Table of Contents
Journal of Signal Transduction
Volume 2012 (2012), Article ID 308943, 17 pages
Review Article

MAPK Usage in Periodontal Disease Progression

1Department of Endodontics, Periodontics and Oral Medicine, The First People’s Hospital of Yunnan Province, Kunming, Yunnan 650032, China
2Department of Craniofacial Biology and Center for Oral Health Research, Medical University of South Carolina, Charleston, SC 29425, USA

Received 15 August 2011; Accepted 5 October 2011

Academic Editor: Fred Schaper

Copyright © 2012 Qiyan Li et al. This is an open access article distributed under the Creative Commons Attribution License, which permits unrestricted use, distribution, and reproduction in any medium, provided the original work is properly cited.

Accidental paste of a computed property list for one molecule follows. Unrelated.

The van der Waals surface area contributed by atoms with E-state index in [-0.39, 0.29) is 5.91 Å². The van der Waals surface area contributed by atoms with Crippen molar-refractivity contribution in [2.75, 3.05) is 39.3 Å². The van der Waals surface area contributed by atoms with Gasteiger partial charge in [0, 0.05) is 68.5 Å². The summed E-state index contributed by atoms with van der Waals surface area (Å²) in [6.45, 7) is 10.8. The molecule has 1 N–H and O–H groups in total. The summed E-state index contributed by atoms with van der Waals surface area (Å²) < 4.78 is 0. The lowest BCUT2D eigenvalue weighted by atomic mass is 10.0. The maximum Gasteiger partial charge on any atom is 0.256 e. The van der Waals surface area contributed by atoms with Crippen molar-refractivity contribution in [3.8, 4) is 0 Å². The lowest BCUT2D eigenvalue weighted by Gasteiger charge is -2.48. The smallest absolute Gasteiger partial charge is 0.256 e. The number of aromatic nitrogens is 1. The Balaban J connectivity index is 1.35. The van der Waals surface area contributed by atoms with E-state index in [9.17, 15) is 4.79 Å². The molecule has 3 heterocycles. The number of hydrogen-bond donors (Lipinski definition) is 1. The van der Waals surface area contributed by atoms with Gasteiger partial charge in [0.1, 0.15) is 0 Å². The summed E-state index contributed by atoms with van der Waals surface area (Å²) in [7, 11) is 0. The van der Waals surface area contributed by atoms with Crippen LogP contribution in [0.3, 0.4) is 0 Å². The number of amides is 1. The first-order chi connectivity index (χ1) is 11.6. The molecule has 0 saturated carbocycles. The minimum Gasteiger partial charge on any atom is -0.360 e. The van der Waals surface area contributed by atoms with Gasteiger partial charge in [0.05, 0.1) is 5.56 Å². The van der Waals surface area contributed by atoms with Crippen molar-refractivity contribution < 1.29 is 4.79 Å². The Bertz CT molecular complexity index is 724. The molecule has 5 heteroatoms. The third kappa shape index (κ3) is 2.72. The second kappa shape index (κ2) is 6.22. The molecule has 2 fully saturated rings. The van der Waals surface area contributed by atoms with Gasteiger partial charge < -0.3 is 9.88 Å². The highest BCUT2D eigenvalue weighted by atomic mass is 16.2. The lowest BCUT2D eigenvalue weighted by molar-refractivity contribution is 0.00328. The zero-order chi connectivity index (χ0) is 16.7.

In periodontal disease, host recognition of bacterial constituents, including lipopolysaccharide (LPS), induces p38 MAPK activation and subsequent inflammatory cytokine expression, favoring osteoclastogenesis and increased net bone resorption in the local periodontal environment. In this paper, we discuss evidence that the p38/MAPK-activated protein kinase-2 (MK2) signaling axis is needed for periodontal disease progression: an orally administered p38α inhibitor reduced the progression of experimental periodontal bone loss by reducing inflammation and cytokine expression. Subsequently, the significance of p38 signaling was confirmed with RNA interference to attenuate MK2-reduced cytokine expression and LPS-induced alveolar bone loss. MAPK phosphatase-1 (MKP-1), a negative regulator of MAPK activation, was also critical for periodontal disease progression. In MPK-1-deficient mice, p38-sustained activation increased osteoclast formation and bone loss, whereas MKP-1 overexpression dampened p38 signaling and subsequent cytokine expression. Finally, overexpression of the p38/MK2 target RNA-binding tristetraprolin (TTP) decreased mRNA stability of key inflammatory cytokines at the posttranscriptional level, thereby protecting against periodontal inflammation. Collectively, these studies highlight the importance of p38 MAPK signaling in immune cytokine production and periodontal disease progression.